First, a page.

In no way am I disregarding, demeaning, or belittling the death of the nine people murdered in a church in Charleston, S.C. Their lives are not insignificant. And grief, sorrow, anger, and desire for justice are all right and healthy responses. But the response to these murders makes obvious two alarming realities about American Christians.
It’s astounding and disturbing to observe selective displays of public grief and prayer in America. What does it take to be publicly mourned by Christians—to be shot in church?
When and where was Christian “solidarity” displayed over Memorial Day weekend after 56 people were shot in Chicago, of whom 12 died including a 4-year-old girl and three teenagers? Where was the public display of Christian prayer and hand-wringing after 23 people in New York City and 28 in Baltimore were shot, including 9 killed, over the same weekend?
The concern many express is that such public displays of “solidarity” for the 9 killed in a church comes across as Pharisaical no matter how well-intentioned such prayers may be. The Pharisees loved to pray publicly but did little to nothing to recognize their direct responsibility for others’ suffering, most of which was preventable.
For politicians and concerned citizens, the flag that Nikki Haley and every liberal and conservative American should be most concerned about is not red, white, and blue; it’s black. Yet most South Carolinians claim complete ignorance of the reality that Shari’a law freely exists in their state (at least Rep. Chip Limehouse is trying to outlaw it), which causes far greater suffering than the murder of nine people.
Google these three pastors to understand what Shari’a law means for Saeed Abedini in Iran, Umar Mulinde in Uganda, and James McConnell in Northern Ireland. These men are just a few to “pray for,” have moments of silence for, and march in unison for, and then forget about when it’s time to dash off to little league or quote German pastor Dietrich Bonheoffer in Sunday School.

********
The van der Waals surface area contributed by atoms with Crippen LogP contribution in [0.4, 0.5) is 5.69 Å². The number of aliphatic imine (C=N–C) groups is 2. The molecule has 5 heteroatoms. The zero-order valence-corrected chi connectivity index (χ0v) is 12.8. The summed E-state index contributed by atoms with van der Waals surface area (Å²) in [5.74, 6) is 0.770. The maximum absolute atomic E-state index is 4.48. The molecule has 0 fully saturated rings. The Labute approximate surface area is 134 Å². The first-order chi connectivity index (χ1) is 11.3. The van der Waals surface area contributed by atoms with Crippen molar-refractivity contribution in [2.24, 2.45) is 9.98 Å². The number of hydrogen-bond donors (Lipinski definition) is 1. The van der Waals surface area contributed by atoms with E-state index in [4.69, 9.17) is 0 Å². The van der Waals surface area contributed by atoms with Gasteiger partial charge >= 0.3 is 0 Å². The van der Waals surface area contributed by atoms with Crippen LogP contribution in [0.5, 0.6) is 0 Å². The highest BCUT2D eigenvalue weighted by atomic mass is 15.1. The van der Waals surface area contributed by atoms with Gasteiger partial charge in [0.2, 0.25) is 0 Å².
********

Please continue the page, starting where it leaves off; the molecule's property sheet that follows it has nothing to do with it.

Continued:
Earth to Nikki Haley and South Carolinians: murder isn’t caused by the Confederate flag or by street signs. But in the name of Allah, the Qur’an requires everyone who rejects Shari’a law to be murdered. Why the silence about a Shari’a compliant town existing in South Carolina?
The foremost problem in America is the willful ignorance and apathy of American Christians who refuse to acknowledge that the blood of millions of Christians—worldwide—is on their hands. Christians willfully ignore the reality that the politicians they vote for and continue to support—including Senators Lindsey Graham, John McCain, and many others (even Common Core supporter Jeb Bush) are “besties” with Qatar Islamists deliberately funding and killing Christians.
Lindsey Graham’s financial connection to Qatar is no secret. Nor is his advocacy to fund and train “moderate rebels” who deliberately behead Christians (as Muhammad did) and kidnap and sell girls under nine years old at sex slave bazaars. It’s public knowledge that the American government orchestrated and has funded Iran’s nuclear weapons program since 1953; yet Christians remain silent about the politicians they endorse who continue to violate Article III of the U.S. Constitution.
Christians continue to endorse politicians who have sent $12 billion to Iran over the last few months, and 75 percent of foreign aid goes to countries that commit genocide against Jews and Christians and violate women’s and girls’ human rights.
There is nothing wrong with prayer. But the sacrilegious publicly pray, wringing their hands, selectively grieving over a few deaths when they claim ignorance about the millions of deaths and incalculable human suffering for which they are directly responsible. Do Christians seriously believe traveling to Washington, D.C. to eat Eggs Benedict at national prayer breakfasts or publicly praying in Charleston, S.C., will free imprisoned American Christians and U.S. Marine Amir Hekmati (whom the Iranian government continues to torture)?
American Christians can idealize and quote Bonhoeffer all they want. But doing so while blaming the wrong flag, claiming ignorance about Islamville, and praying publicly about the murder of nine people only evidences willful hypocrisy.
The Germans of Goth and Ohrduf made the same excuses. And as he did in 1944, General George Patton would undoubtedly publicly vomit today for the same reasons. Christians, more than anyone else, are without excuse for the atrocities they fund, then deny, and then do nothing about.
Patton didn’t just fold his hands and close his eyes to appeal to heaven in the face of violence and blatant injustice. He didn’t focus on the wrong flag or street signs. Patton got up off of his knees, opened his eyes, and fought to liberate the oppressed.
This column was originally published in Townhall.
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